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#AshokaBookTower – ‘Waiting for Swaraj’ – Written by Aparna Vaidik, the book takes a closer look at the inner lives of intrepid revolutionaries

Published by the Cambridge University Press, the book narrates what it meant to be a revolutionary in the British India of the 1920s, while taking a closer look at the inner lives and how it influenced their actions.

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2 July, 2021 | 5m read

Synopsis: Set in British India of the 1920s, Waiting for Swaraj follows the cadence and tempo of the lives of the intrepid revolutionaries of the Hindustan Republican Association and the Hindustan Republican Socialist Association who challenged the British Raj. It seeks to comprehend the revolutionaries’ self-conception – what did it mean to be a revolutionary? How did a revolutionary live out the vision of revolution, what was their everyday like, did life in revolution transform an individual, what was their truth and how was it different from that of the others? The book locates the essence of being a revolutionary not just in the spectacular moments when the revolutionaries threw a bomb or carried out a political assassination, but in the everyday conversations, banter, anecdotes, and in the stray fragments of the life in underground. It demonstrates how ‘waiting’ was the crucible that forged a revolutionary. 

In conversation with the author, Aparna Vaidik, Associate Professor of History, Ashoka University. 

 What was the inspiration behind Waiting for Swaraj: Inner Lives of Indian Revolutionaries?  

The book’s idea came out of Roland Barthes’ A Lover’s Discourse: Fragments where he talks about the act of waiting, as something a lover does. A lover’s wait is full of anticipation, agony, anxiety and agitation. The action is in the moments of waiting. So, it is only when a person waits that they acquire the identity of a lover. It’s while reading Barthes that the idea of waiting being a constitutive and creative dimension of a revolutionary’s life clicked for me.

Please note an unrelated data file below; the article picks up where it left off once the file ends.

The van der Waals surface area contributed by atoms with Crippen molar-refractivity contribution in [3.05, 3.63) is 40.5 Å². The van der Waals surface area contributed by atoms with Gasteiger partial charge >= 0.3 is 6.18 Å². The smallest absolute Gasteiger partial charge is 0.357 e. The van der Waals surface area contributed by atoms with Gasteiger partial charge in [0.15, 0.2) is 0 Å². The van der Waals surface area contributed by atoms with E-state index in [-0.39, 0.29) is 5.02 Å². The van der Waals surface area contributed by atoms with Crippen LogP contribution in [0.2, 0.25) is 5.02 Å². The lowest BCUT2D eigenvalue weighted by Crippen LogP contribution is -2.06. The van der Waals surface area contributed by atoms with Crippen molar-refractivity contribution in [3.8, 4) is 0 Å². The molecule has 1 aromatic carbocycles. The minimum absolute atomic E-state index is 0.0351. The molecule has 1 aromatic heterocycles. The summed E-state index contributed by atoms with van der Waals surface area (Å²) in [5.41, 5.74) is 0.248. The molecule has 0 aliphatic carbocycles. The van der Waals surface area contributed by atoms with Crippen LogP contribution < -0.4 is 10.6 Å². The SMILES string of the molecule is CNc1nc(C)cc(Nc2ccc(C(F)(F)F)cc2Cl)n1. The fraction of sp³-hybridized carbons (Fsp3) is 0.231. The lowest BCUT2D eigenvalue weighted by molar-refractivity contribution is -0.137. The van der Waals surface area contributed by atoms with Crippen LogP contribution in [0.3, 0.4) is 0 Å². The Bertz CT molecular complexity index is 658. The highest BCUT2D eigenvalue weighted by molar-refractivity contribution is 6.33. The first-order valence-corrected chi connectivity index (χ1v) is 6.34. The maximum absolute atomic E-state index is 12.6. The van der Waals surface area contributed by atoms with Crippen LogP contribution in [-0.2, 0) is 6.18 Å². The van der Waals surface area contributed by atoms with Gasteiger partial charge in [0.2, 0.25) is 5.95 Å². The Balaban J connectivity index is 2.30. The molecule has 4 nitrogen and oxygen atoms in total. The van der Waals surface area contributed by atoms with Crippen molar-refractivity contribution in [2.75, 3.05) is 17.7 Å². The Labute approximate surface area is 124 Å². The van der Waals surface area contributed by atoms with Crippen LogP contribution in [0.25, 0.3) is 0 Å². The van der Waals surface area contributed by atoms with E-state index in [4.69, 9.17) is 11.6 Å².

Could you talk about what went down in writing the book?  

My journey with this book did not start with a desire to find and write about the revolutionaries’ everyday life. I continued to focus on their political writings for a while until I realized that their inner lives were also important for understanding their revolutionary politics. It is in their memoirs and reminiscences that one finds the details of the lives they lived away from public gaze. My late realization was the result of my own gendered perception of how one writes about male revolutionaries who are believed to be men driven by ideologies and strong beliefs. Consequently, one tends to focus on the more spectacular events because men’s inner lives are not seen, erroneously, as contributing to their being. It is generally when we study women that we turn to examining inner lives. This book is an attempt to reverse that trend and to see what the male revolutionaries’ inner life was like. The book demonstrates that the revolutionaries’ everyday praxis was the site for their ‘ideology’.

  A part of the book’s description states: The book locates the essence of being a revolutionary not just in the spectacular moments, but in the everyday conversations, banter, anecdotes, and in the stray fragments of the life in underground. This makes for a very strong read. Could you talk more about this?